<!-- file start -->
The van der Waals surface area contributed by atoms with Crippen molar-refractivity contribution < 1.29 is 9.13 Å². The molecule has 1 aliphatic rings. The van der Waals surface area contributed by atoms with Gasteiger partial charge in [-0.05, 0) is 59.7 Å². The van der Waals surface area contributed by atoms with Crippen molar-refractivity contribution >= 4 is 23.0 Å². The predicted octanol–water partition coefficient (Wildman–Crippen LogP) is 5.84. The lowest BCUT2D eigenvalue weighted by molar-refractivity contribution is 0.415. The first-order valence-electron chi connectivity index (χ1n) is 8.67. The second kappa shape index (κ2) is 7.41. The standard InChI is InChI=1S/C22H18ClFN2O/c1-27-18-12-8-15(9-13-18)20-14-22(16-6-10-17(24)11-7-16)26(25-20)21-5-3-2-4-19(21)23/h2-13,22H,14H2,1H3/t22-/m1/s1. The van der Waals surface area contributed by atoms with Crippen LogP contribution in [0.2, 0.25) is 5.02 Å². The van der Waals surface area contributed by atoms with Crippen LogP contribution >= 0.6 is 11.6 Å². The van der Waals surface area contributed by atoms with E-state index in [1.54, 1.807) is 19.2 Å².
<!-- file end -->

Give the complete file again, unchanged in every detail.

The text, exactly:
The van der Waals surface area contributed by atoms with Crippen molar-refractivity contribution < 1.29 is 9.13 Å². The molecule has 1 aliphatic rings. The van der Waals surface area contributed by atoms with Gasteiger partial charge in [-0.05, 0) is 59.7 Å². The van der Waals surface area contributed by atoms with Crippen molar-refractivity contribution >= 4 is 23.0 Å². The predicted octanol–water partition coefficient (Wildman–Crippen LogP) is 5.84. The lowest BCUT2D eigenvalue weighted by molar-refractivity contribution is 0.415. The first-order valence-electron chi connectivity index (χ1n) is 8.67. The second kappa shape index (κ2) is 7.41. The standard InChI is InChI=1S/C22H18ClFN2O/c1-27-18-12-8-15(9-13-18)20-14-22(16-6-10-17(24)11-7-16)26(25-20)21-5-3-2-4-19(21)23/h2-13,22H,14H2,1H3/t22-/m1/s1. The van der Waals surface area contributed by atoms with Crippen LogP contribution in [0.2, 0.25) is 5.02 Å². The van der Waals surface area contributed by atoms with Crippen LogP contribution >= 0.6 is 11.6 Å². The van der Waals surface area contributed by atoms with E-state index in [1.54, 1.807) is 19.2 Å².